Insomnia: Beyond Counting Sheep—Your Action Plan


This month I am discussing insomnia and how it can affect us in all areas of our bodies. There are some serious health risks linked to chronic insomnia. The National Institute for Health states that insomnia can increase your risk for mental health disorders as well as overall health concerns. Here is a list of how insomnia can affect your body:


Increased medical conditions:

· Weak immune system

· Asthma attacks

· Stroke

· Seizures

· Sensitivity to pain

· Inflammation

· Obesity

· Heart disease

· High blood pressure

· Diabetes


Increased mental health disorders:


· Depression

· Anxiety

· Frustration

· Confusion

· Mental clarity/cognition

· Memory


Increased risk for accidents:


· Work performance/productivity

· School performance/productivity

· Sex drive

· Memory

· Judgement


Daytime sleepiness is a big concern as lack of energy can cause problems with your motor functions, cognition and cause feelings of anxiety, depression, frustration, anger and irritation. It can also increase your risk for car accidents.


Having insomnia has been shown to shorten your life expectancy. A study that covered over 1 million participants and 112,566 deaths researched the correlation between sleep duration and mortality. They found that sleeping less increased the risk for death by 12 percent. This was compared to participants who slept seven to eight hours every night. Another study took place for over 38 years and looked at how persistent insomnia played a big role in an increase of death by 97 percent.

Basically, sleep is extremely important and should be a priority in your life. If you read last week’s article you should have a clear idea on what type of insomnia you have. If not, read that article and then come back here. This week I am going to go over some long-term sleep solutions for you to try.


Tip #1:

One of the best things you can do for yourself is to establish a regular bedtime routine, even on the weekends. Create a flow for yourself that you can follow every night. Here is a quick example of what I do each night:

· One hour before bedtime, turn off all electronics (TV, phone, Ipad, laptop etc.). The blue light from these will trigger your brain to stay awake thinking it is daytime. You need to retrain your brain to know that it is time to shut down.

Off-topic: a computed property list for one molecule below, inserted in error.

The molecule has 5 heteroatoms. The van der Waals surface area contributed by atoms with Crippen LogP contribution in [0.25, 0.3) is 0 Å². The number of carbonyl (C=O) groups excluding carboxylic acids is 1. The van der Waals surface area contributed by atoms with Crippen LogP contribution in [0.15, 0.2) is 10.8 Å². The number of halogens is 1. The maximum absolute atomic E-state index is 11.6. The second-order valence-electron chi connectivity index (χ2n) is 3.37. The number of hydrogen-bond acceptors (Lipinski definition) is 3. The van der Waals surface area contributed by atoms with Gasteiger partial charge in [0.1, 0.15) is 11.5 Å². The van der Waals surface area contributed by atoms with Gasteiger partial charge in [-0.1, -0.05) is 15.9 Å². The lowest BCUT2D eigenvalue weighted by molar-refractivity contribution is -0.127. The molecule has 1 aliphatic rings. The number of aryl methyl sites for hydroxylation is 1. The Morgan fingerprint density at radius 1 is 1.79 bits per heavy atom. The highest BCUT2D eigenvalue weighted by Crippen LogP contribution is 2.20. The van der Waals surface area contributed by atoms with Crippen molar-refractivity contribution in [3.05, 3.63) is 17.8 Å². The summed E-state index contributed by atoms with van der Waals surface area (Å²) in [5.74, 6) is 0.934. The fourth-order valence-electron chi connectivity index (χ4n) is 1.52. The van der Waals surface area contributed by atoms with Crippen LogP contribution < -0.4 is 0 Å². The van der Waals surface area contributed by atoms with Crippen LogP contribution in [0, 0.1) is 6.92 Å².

· Do some light stretching or yoga moves to inhibit sleep (Child’s Pose, Standing Forward Fold, Legs up the Wall, Corpse Pose).

· Take a warm bath or shower using essential oils.

· Wash your face and brush your teeth.

· Grab a book, newspaper or magazine article and read a chapter. The actual book or magazine is easier on your eyes and brain to comprehend and will make you sleepier instead of the blue light emitting from your Kindle or Ipad.

· Listen to some calming delta waves music or a guided meditation (plenty of options on YouTube to choose from).

· Do some breathwork to lower your cortisol levels and your central nervous system. Inhale for a count of four, hold the breath for a count of two and exhale for a count of four. Do that four times and then increase to a count of six, hold for a count of four and exhale for a count of six.

· Lie down and get comfy. Put in some ear plugs, turn on your fan and drift off to sleep.


Tip #2:

Another tip is to use your bed for sleep only. Don’t bring your work into the bedroom as that will discourage your quality of sleep. If you have laundry that needs to be put away, do that before going to bed. Believe it or not, your mind will go to that pile of clothes that need to be put away and you will be up and racing in your mind all night long.


Tip #3:

Create an oasis in your bedroom. Upgrade your mattress, sheets, pillows and blankets. An uncomfortable mattress has been linked to poor sleep quality as well as chronic pain in the body. Having super comfortable sheets is a plus when you want to sleep. I splurged a few years back and got 100% bamboo sheets and bamboo pillows and haven’t looked back. I sleep like I am on a cloud and love how comfy they make me feel. Invest in yourself and your sleep, it really pays off. Buy the light blocking curtains as they really make a difference. Use a white noise machine if you can’t stand a fan blowing air on you. The sound is so peaceful and can lull you into a deep sleep.


Tip #4:

Smokers have more trouble with insomnia than non-smokers. This is a great reason to quit and be able to help your body heal and sleep. Smokers will experience nicotine withdrawal during the night. A friend of mine has a client who would wake up every 2 hours in the night to smoke a cigarette. That is how bad his addiction has become. They are working on his smoking cessation so he can finally get some good quality sleep because his doctor is worried about the increase strain this is having on his other organs.


Tip #5: